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US Congress Debates Air Travel Security - 2001-09-20


The Bush administration has promised to do more to secure the nation's air travel system, beyond those steps already taken since last week's airborne terrorist attacks. Members of Congress are pushing for swift action.

At a Senate hearing, Transportation Secretary Norman Mineta tried to ease what one senator calls the American public's "blind, unreasonable fear about flying." The secretary says officials are working on a series of new security measures, which could take effect in the next few weeks. "And, while it may take time to re-create comfortable confidence in travel, let me assure this committee that we can, and we will, enjoy a transportation system that is safe, secure and stable," he said.

The new proposals include putting more armed guards aboard commercial airliners, and making the cockpits inaccessible to intruders. That idea drew support from Democratic Senator John Breaux, who said it might have stopped last Tuesday's hijackings. "I think that, clearly, we ought to secure the cockpit," he added. "I mean, whether it's with metal or steel or titanium I mean, we make tennis rackets and golf clubs out of titanium. Certainly, we can make a cockpit door out of something that can't be pried open with a fork."

It is not clear when the administration might take one particular action re-opening Washington's Reagan National Airport. The field remains closed because of its proximity to downtown Washington. This convenient location has long made Reagan National a favorite of lawmakers and government officials alike. Now, it is considered a security risk.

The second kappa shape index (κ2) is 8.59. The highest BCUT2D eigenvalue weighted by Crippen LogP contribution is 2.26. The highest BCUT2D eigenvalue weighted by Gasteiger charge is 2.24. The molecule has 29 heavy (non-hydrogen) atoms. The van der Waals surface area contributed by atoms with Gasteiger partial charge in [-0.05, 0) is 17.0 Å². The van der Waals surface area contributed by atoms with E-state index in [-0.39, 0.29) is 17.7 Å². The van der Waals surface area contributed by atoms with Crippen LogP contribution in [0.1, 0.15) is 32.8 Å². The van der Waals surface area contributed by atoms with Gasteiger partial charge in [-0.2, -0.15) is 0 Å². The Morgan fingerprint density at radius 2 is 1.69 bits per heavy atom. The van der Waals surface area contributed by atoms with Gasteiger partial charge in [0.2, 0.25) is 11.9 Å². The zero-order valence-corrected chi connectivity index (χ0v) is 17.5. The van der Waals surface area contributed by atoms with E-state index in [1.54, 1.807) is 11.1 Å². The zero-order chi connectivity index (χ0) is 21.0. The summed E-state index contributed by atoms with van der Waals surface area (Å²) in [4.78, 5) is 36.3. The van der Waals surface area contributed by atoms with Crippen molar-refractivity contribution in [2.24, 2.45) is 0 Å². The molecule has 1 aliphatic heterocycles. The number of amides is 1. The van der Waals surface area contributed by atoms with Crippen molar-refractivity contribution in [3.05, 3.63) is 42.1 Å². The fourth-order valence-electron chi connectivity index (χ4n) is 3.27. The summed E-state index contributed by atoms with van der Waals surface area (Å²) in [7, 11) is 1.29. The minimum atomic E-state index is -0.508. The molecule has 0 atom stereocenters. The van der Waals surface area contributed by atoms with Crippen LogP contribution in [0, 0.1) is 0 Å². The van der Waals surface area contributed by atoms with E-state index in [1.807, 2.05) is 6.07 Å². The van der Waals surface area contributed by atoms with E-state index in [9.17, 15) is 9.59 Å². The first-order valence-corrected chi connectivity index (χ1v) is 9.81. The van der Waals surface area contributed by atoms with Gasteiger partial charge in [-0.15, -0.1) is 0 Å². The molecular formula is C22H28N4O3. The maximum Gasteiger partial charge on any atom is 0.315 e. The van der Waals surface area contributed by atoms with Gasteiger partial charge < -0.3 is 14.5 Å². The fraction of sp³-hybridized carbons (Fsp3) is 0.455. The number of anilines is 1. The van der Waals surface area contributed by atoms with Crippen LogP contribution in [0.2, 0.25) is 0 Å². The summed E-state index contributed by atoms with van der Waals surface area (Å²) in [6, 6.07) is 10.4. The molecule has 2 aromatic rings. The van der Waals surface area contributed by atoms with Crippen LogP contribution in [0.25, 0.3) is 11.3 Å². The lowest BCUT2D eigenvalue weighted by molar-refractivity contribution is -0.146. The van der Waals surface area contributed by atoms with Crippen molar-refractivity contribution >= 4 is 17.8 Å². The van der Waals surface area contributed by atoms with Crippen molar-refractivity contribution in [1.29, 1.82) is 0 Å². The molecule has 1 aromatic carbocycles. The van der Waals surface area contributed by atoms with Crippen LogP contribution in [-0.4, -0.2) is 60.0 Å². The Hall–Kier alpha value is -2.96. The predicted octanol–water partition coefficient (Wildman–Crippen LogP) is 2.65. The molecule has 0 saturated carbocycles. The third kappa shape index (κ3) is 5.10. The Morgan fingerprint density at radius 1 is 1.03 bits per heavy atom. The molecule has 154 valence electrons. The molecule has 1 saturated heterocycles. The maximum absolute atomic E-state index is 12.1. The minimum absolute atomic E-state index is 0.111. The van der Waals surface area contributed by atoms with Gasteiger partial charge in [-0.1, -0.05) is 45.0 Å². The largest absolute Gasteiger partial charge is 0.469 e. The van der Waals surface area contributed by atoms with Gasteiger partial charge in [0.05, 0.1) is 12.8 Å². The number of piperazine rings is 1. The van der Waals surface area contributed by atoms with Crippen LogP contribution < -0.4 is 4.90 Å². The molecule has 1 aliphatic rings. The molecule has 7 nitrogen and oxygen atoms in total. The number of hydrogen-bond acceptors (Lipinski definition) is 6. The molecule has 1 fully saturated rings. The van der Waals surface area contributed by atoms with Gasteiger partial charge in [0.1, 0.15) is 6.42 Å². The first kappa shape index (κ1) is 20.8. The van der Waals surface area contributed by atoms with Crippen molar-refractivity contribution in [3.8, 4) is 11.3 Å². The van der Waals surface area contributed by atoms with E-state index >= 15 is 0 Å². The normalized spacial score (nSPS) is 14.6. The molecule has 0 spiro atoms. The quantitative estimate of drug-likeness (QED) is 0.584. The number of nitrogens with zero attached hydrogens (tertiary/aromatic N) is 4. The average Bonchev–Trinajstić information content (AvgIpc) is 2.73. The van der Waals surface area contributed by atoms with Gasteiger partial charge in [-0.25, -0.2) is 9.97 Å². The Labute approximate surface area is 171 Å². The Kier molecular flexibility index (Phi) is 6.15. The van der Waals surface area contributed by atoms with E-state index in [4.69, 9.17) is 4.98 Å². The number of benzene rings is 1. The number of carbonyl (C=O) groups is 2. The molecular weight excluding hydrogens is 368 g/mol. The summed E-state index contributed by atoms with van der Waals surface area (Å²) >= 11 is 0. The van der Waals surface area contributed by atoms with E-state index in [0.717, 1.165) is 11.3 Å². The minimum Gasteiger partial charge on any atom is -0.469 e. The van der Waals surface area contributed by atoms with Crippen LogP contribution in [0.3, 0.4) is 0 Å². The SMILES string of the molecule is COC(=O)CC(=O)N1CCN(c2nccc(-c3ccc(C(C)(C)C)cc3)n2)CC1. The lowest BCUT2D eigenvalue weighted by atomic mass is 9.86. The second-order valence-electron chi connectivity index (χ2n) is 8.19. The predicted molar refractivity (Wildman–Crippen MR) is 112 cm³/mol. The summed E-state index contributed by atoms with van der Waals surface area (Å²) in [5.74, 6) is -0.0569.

In an exchange with Senator Ernest Hollings, Secretary Mineta acknowledged the decision on resuming flights is out of his hands. "It is, right now, in the hands of the National Security Council and, specifically, the U.S. Secret Service," he said. "That's what I was afraid of," replied Mr. Hollings.

Some lawmakers pressed Mr. Mineta to move more quickly and aggressively to strengthen security. However, everyone seems to agree the transportation system has been thrust into a new world, with questions no one imagined just a few weeks ago.

Republican Senator Conrad Burns of Montana remarked on some of the restrictions already in place, which bar airline passengers from carrying knives or other sharp objects. "I guess, you know us [we] old farmers, we've always carried a pocketknife," he said. "Now, I'm going to have to keep a pocketknife in Montana and one here, because I ain't gonna [am not going to] get one in between."